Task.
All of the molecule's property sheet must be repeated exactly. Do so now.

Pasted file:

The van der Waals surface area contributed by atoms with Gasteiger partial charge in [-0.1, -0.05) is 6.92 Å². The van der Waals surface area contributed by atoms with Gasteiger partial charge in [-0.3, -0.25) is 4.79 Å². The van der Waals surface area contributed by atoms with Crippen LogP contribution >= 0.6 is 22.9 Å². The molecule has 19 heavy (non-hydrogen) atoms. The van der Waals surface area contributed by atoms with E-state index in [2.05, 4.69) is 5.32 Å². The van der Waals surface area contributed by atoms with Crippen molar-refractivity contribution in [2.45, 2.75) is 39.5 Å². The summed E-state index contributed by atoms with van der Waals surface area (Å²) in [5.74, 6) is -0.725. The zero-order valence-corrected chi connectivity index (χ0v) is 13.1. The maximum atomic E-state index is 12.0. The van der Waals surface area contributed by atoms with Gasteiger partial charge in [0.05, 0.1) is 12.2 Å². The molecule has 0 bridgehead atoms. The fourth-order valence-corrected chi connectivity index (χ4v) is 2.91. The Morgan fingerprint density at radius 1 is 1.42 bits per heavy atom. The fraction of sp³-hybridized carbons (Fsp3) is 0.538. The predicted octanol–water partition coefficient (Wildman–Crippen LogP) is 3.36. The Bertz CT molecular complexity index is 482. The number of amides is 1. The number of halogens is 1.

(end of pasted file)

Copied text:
The van der Waals surface area contributed by atoms with Gasteiger partial charge in [-0.1, -0.05) is 6.92 Å². The van der Waals surface area contributed by atoms with Gasteiger partial charge in [-0.3, -0.25) is 4.79 Å². The van der Waals surface area contributed by atoms with Crippen LogP contribution >= 0.6 is 22.9 Å². The molecule has 19 heavy (non-hydrogen) atoms. The van der Waals surface area contributed by atoms with E-state index in [2.05, 4.69) is 5.32 Å². The van der Waals surface area contributed by atoms with Crippen molar-refractivity contribution in [2.45, 2.75) is 39.5 Å². The summed E-state index contributed by atoms with van der Waals surface area (Å²) in [5.74, 6) is -0.725. The zero-order valence-corrected chi connectivity index (χ0v) is 13.1. The maximum atomic E-state index is 12.0. The van der Waals surface area contributed by atoms with Gasteiger partial charge in [0.05, 0.1) is 12.2 Å². The molecule has 0 bridgehead atoms. The fourth-order valence-corrected chi connectivity index (χ4v) is 2.91. The Morgan fingerprint density at radius 1 is 1.42 bits per heavy atom. The fraction of sp³-hybridized carbons (Fsp3) is 0.538. The predicted octanol–water partition coefficient (Wildman–Crippen LogP) is 3.36. The Bertz CT molecular complexity index is 482. The number of amides is 1. The number of halogens is 1.